Free-trade talks between the European Union and Mercosur still face hurdles over beef and ethanol, and an expected deal announcement this week might not happen, officials involved in negotiations admitted on Monday. Mercosur diplomats on the sidelines of the World Trade Organization ministerial meeting in Buenos Aires said EU officials had not presented improved offers on EU tariff-free imports for beef and ethanol as promised.
“Basically, they want us to show our cards before they show theirs,” a senior diplomat from a Mercosur member said. Resistance by some EU member states to agricultural imports, such as Ireland, France and Poland, has delayed negotiation of the free trade agreement with Mercosur that seeks to liberalize trade and investment, services and access to public procurement.
Brazilian President Michel Temer, speaking to reporters after attending the opening of the WTO meeting on Sunday, said an announcement of the framework political agreement for the EU-Mercosur deal might have to wait until Dec. 21, when the bloc’s presidents meet in Brasilia.
The Argentine Foreign Ministry said agreement on the conclusion of the negotiations that have gone on for almost two decades could still be reached by Wednesday in Buenos Aires or, if not, next week in Brazil.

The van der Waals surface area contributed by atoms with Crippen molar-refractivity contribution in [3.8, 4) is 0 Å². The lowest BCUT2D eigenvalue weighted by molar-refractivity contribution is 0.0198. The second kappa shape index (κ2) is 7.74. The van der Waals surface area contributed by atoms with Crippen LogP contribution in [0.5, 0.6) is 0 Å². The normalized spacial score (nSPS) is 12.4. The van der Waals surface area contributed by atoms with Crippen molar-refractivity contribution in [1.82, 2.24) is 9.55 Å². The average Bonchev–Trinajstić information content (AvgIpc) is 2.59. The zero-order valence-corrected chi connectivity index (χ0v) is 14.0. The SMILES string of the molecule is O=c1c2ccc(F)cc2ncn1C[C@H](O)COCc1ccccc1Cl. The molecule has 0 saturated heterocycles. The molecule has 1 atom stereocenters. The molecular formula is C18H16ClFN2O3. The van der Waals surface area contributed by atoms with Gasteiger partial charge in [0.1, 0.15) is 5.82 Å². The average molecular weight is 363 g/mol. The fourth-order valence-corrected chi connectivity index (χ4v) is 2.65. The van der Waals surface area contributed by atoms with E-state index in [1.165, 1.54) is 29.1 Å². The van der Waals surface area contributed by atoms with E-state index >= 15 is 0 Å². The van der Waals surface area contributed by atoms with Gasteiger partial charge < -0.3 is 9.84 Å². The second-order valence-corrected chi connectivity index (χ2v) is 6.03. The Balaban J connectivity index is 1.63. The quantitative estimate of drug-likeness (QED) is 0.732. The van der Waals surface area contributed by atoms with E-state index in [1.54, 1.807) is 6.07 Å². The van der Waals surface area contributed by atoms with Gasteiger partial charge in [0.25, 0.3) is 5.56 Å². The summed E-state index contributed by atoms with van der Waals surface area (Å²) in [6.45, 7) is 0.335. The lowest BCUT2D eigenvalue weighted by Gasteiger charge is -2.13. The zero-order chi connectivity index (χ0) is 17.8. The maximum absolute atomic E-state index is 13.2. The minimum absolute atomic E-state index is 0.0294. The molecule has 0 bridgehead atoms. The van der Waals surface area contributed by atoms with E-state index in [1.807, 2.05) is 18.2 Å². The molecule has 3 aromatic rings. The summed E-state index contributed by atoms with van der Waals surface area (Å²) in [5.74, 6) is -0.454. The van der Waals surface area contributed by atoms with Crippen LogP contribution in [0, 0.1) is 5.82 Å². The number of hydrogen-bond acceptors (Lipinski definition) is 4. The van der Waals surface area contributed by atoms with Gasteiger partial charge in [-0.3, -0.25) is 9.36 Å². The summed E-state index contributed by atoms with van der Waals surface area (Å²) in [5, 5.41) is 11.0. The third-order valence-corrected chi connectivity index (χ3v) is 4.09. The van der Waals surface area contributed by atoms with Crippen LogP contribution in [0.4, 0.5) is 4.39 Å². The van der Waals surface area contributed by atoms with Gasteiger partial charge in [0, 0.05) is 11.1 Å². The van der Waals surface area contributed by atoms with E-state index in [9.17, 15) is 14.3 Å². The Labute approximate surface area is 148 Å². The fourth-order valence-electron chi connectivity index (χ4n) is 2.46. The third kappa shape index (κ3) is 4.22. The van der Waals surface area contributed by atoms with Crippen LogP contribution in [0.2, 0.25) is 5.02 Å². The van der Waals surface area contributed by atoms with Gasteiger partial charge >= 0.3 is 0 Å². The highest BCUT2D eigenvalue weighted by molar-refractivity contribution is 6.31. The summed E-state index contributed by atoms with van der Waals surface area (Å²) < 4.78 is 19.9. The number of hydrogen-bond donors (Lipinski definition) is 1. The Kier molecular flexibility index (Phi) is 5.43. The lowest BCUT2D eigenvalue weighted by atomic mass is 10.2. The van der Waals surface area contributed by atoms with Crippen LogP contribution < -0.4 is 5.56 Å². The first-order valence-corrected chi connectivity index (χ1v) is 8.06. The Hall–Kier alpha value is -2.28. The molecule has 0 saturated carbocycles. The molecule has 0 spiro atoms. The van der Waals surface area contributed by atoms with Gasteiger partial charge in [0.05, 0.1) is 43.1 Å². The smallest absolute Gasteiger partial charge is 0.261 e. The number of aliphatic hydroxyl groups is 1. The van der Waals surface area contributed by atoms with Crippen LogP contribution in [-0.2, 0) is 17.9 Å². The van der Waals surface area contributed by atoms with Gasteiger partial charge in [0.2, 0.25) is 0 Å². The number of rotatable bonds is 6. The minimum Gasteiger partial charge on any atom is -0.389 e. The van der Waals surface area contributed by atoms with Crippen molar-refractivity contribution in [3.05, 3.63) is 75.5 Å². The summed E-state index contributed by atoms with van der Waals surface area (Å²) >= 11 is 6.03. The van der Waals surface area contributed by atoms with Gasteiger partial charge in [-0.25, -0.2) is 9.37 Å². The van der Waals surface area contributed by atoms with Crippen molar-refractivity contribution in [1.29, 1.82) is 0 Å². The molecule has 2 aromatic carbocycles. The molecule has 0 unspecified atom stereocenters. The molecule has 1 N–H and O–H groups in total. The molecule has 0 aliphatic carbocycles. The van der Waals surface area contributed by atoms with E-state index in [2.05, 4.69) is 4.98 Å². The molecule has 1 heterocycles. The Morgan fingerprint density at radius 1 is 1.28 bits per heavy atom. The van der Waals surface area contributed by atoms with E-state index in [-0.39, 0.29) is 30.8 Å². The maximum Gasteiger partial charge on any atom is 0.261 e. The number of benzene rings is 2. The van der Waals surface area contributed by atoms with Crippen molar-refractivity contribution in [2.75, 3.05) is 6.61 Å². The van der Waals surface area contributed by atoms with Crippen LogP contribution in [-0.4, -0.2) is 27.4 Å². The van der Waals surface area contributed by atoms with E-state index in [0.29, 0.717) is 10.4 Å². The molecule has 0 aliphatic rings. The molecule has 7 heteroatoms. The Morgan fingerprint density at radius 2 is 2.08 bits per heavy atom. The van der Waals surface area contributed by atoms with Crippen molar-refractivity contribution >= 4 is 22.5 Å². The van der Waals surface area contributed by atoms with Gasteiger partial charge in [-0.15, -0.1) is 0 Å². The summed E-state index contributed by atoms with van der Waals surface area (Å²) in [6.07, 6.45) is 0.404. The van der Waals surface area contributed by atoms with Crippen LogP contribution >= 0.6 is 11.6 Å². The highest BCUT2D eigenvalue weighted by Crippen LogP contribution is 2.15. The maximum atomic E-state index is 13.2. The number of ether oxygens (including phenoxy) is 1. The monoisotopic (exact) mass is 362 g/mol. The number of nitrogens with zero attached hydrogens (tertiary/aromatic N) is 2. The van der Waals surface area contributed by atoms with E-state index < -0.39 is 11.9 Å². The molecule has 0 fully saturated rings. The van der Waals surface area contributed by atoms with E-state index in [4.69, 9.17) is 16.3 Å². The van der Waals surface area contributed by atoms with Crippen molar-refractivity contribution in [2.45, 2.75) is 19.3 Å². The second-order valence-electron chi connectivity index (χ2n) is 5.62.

Besides disagreement over the tonnage of beef that EU countries would allow in each year free of tariffs, EU diplomats have said rules of origin still have to be included in the provisional political accord.
Brazil has said that can be worked out in the coming months before a final agreement is signed sometime in mid-2018. Brazil's foreign ministry played down the hurdles to a deal.
“There is very little left to negotiate and they are not fundamental issues,” said a Brazilian official, adding “there will be a deal and it will be announced when it is struck, here or in Brasilia.”
Mercosur members are pushing for an improvement on the EU offer of tariff-free imports for 70,000 tons a year of beef and 600,000 tons of ethanol a year. This is lower than the 100,000-tons beef offer the EU made in 2004, though EU negotiators say Europeans eat less meat today.